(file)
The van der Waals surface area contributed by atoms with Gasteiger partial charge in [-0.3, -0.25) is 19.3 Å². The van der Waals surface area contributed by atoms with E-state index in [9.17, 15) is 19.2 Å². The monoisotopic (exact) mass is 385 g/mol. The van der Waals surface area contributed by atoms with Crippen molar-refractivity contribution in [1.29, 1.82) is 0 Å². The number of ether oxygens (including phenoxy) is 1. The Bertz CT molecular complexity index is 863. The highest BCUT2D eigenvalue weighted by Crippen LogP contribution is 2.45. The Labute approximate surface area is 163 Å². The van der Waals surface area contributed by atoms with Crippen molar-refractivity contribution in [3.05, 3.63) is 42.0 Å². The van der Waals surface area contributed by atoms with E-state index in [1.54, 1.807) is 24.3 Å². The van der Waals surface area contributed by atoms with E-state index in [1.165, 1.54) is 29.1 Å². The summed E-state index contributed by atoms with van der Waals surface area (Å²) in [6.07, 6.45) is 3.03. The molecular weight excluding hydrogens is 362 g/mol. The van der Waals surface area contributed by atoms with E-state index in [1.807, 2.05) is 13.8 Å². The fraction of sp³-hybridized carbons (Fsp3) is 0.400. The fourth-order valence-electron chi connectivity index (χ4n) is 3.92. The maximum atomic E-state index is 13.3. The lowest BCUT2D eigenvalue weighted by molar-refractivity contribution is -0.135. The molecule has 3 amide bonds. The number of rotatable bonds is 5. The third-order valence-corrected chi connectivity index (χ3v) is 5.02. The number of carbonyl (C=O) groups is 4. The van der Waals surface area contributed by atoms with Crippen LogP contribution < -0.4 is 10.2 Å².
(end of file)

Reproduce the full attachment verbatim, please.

The van der Waals surface area contributed by atoms with Gasteiger partial charge in [-0.3, -0.25) is 19.3 Å². The van der Waals surface area contributed by atoms with E-state index in [9.17, 15) is 19.2 Å². The monoisotopic (exact) mass is 385 g/mol. The van der Waals surface area contributed by atoms with Crippen molar-refractivity contribution in [1.29, 1.82) is 0 Å². The number of ether oxygens (including phenoxy) is 1. The Bertz CT molecular complexity index is 863. The highest BCUT2D eigenvalue weighted by Crippen LogP contribution is 2.45. The Labute approximate surface area is 163 Å². The van der Waals surface area contributed by atoms with Crippen molar-refractivity contribution in [3.05, 3.63) is 42.0 Å². The van der Waals surface area contributed by atoms with E-state index in [1.54, 1.807) is 24.3 Å². The van der Waals surface area contributed by atoms with E-state index in [1.165, 1.54) is 29.1 Å². The summed E-state index contributed by atoms with van der Waals surface area (Å²) in [6.07, 6.45) is 3.03. The molecular weight excluding hydrogens is 362 g/mol. The van der Waals surface area contributed by atoms with E-state index in [1.807, 2.05) is 13.8 Å². The fraction of sp³-hybridized carbons (Fsp3) is 0.400. The fourth-order valence-electron chi connectivity index (χ4n) is 3.92. The maximum atomic E-state index is 13.3. The lowest BCUT2D eigenvalue weighted by molar-refractivity contribution is -0.135. The molecule has 3 amide bonds. The number of rotatable bonds is 5. The third-order valence-corrected chi connectivity index (χ3v) is 5.02. The number of carbonyl (C=O) groups is 4. The van der Waals surface area contributed by atoms with Crippen LogP contribution < -0.4 is 10.2 Å².